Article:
Graduate Thesis Or Dissertation

 

Structure of the crust beneath Lake Superior from forward modeling of large aperture seismic data Public Deposited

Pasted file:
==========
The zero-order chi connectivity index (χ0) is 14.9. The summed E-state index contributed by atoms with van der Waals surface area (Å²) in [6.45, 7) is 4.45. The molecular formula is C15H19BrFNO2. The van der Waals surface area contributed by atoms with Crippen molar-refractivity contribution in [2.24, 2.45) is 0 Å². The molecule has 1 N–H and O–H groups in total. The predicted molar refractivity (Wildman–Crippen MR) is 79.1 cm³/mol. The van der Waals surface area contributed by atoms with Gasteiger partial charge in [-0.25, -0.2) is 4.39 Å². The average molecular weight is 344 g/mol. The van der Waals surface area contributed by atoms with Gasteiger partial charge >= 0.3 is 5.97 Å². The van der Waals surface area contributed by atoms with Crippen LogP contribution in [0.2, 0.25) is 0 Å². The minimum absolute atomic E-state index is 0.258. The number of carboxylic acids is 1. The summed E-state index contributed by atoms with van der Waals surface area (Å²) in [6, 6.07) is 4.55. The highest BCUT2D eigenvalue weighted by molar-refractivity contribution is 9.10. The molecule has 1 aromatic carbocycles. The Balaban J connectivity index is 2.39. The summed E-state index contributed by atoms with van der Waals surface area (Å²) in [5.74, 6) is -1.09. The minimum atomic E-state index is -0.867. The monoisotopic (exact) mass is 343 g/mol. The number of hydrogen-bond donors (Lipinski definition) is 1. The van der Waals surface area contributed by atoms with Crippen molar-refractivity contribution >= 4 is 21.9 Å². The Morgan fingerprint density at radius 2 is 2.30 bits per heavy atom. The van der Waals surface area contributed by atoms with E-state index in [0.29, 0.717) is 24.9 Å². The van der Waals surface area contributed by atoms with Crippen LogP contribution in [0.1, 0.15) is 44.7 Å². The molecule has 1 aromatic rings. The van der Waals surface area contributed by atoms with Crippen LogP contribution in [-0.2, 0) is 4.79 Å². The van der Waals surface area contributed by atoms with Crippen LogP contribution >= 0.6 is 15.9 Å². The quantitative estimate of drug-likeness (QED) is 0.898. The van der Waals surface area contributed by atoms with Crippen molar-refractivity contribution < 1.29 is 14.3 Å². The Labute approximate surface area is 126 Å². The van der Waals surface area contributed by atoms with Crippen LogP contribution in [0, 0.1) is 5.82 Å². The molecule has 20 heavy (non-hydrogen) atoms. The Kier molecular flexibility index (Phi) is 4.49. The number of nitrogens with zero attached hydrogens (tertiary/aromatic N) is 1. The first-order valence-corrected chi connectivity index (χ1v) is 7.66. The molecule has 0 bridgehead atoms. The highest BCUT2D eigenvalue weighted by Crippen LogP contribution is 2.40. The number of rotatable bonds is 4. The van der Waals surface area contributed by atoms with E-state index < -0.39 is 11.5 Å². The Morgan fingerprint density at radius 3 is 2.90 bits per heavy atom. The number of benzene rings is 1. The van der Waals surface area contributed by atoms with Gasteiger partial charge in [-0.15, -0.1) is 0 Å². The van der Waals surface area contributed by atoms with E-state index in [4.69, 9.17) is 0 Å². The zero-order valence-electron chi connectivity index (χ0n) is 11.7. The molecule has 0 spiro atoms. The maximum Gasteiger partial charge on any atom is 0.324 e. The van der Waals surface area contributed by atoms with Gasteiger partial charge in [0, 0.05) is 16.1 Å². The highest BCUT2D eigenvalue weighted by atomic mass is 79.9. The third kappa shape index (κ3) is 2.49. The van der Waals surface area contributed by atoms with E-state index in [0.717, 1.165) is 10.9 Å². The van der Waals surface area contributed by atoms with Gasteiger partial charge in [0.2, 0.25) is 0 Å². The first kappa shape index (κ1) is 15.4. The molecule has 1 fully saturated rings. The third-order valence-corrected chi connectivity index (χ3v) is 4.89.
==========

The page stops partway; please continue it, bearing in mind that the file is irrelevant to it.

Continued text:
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  • Both travel times and amplitudes of large offset refracted and reflected arrivals observed during GLIMPCE (Great Lakes International Multidisciplinary Program on Crustal Evolution) along line A in Lake Superior have been modeled using two-dimensional ray tracing techniques. Forward modeling was used to iteratively refine an initial velocity model that was constructed from results of tau-sum analysis of the travel time data at each station combined with information from the coincident common depth point (CDP) reflection profile. When converted to time the resulting model agrees quite well with the CDP reflection profile. A 50-100 ms time advance anomaly associated with the Isle Royal Fault is observed at every station. This anomaly has been modeled as shallow, high velocity blocks located directly beneath the fault. The blocks correlate well with the walls of a steep-sided bathymetric trough and are believed to represent highly indurated upper Keweenawan sediments which may have resulted from hydrothermal alteration. Approximately 2 km of sedimentary rock (2.8-4.6 km/sec) overlie an 8 km thick sequence of volcanics and interflow sediments (5.0-6.5 km/sec) within the rift graben observed on the reflection data. Beneath this sequence is a 6-8 km thick sequence of 6.6-7.0 km/sec material that is interpreted to represent metamorphosed volcanics. The velocity of the material at the base of the rift graben is not well constrained (approximately 7.0 -7.2 km/sec), but probably comprises an additional 10-12 kilometers of meta-volcanic rocks and intrusions that extend to the base of the graben as imaged on the CDP reflection profile. Boundaries between these sequences are indicated by reflections observed at several of the wide-aperture stations. A marked decrease in the apparent velocity and amplitude of the first arrivals is observed on reversed sections at ranges exceeding 100 km. This decrease in apparent velocity has been modeled as lower velocity continental crustal rocks (approximately 6.5 km/sec) at a depth of about 15-20 km adjacent to the 7.0 km/sec material in the graben. Calculation of the gravity response of the seismic model demonstrates that the gravity high centered over the rift can be entirely attributed to high density rocks occupying the central half-graben imaged on the CDP profile. Wide angle reflections from about 15-30 km depth beneath the flanks of the graben indicate the presence of velocity discontinuities that may represent rift related detachment surfaces and/or pre-rift structures. Modeling of wide angle reflections indicate a high degree of structural relief preserved within the lower crust. The high velocities modeled for this region, coupled with information from the CDP profile, suggest that the lower crust represents Archean crust that has been either heavily intruded or underplated by mafic magma. The style and volume of volcanic emplacement is similar to that of Phanerozoic rifted continental margins and flood basalt provinces. By analogy, the volcanism within the midcontinent rift appears to have resulted from decompression melting during lithospheric extension above a broad, asthenospheric thermal anomaly recently referred to in the literature as the "Keweenawan hot spot".
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